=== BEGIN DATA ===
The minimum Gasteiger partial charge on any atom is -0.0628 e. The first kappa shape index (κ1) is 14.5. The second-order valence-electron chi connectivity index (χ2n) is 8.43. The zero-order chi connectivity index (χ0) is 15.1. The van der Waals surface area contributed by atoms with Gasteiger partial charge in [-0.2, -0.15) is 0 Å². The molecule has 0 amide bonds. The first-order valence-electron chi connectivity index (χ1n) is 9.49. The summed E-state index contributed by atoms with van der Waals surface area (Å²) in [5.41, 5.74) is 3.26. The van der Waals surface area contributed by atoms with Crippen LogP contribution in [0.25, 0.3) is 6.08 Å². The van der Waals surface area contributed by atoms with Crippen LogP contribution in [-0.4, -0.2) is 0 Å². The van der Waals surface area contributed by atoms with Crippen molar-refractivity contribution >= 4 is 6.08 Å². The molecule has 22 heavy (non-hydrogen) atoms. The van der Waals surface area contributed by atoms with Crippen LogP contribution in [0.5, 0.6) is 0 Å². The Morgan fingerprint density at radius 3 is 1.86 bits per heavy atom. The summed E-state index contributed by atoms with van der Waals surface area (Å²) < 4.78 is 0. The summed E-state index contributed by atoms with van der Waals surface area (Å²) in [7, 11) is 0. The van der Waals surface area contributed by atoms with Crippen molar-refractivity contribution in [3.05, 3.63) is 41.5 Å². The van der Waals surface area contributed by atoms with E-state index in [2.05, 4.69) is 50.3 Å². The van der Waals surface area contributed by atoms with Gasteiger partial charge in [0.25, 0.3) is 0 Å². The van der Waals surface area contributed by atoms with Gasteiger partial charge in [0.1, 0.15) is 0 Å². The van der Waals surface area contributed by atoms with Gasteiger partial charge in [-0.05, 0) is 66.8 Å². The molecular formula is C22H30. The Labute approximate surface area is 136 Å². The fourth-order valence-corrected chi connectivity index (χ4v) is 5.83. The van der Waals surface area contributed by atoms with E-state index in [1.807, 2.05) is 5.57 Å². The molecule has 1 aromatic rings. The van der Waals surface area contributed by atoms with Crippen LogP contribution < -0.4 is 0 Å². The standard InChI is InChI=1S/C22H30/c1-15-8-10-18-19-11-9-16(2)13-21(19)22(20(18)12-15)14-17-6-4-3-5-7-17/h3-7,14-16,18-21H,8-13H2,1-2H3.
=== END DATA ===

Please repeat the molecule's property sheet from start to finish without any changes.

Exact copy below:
The minimum Gasteiger partial charge on any atom is -0.0628 e. The first kappa shape index (κ1) is 14.5. The second-order valence-electron chi connectivity index (χ2n) is 8.43. The zero-order chi connectivity index (χ0) is 15.1. The van der Waals surface area contributed by atoms with Gasteiger partial charge in [-0.2, -0.15) is 0 Å². The molecule has 0 amide bonds. The first-order valence-electron chi connectivity index (χ1n) is 9.49. The summed E-state index contributed by atoms with van der Waals surface area (Å²) in [5.41, 5.74) is 3.26. The van der Waals surface area contributed by atoms with Crippen LogP contribution in [0.25, 0.3) is 6.08 Å². The van der Waals surface area contributed by atoms with Crippen LogP contribution in [-0.4, -0.2) is 0 Å². The van der Waals surface area contributed by atoms with Crippen molar-refractivity contribution >= 4 is 6.08 Å². The molecule has 22 heavy (non-hydrogen) atoms. The van der Waals surface area contributed by atoms with Crippen LogP contribution in [0.5, 0.6) is 0 Å². The Morgan fingerprint density at radius 3 is 1.86 bits per heavy atom. The summed E-state index contributed by atoms with van der Waals surface area (Å²) < 4.78 is 0. The summed E-state index contributed by atoms with van der Waals surface area (Å²) in [7, 11) is 0. The van der Waals surface area contributed by atoms with Crippen molar-refractivity contribution in [3.05, 3.63) is 41.5 Å². The van der Waals surface area contributed by atoms with E-state index in [2.05, 4.69) is 50.3 Å². The van der Waals surface area contributed by atoms with Gasteiger partial charge in [0.25, 0.3) is 0 Å². The van der Waals surface area contributed by atoms with Gasteiger partial charge in [0.1, 0.15) is 0 Å². The van der Waals surface area contributed by atoms with Gasteiger partial charge in [-0.05, 0) is 66.8 Å². The molecular formula is C22H30. The Labute approximate surface area is 136 Å². The fourth-order valence-corrected chi connectivity index (χ4v) is 5.83. The van der Waals surface area contributed by atoms with E-state index in [1.807, 2.05) is 5.57 Å². The molecule has 1 aromatic rings. The van der Waals surface area contributed by atoms with Crippen LogP contribution < -0.4 is 0 Å². The standard InChI is InChI=1S/C22H30/c1-15-8-10-18-19-11-9-16(2)13-21(19)22(20(18)12-15)14-17-6-4-3-5-7-17/h3-7,14-16,18-21H,8-13H2,1-2H3.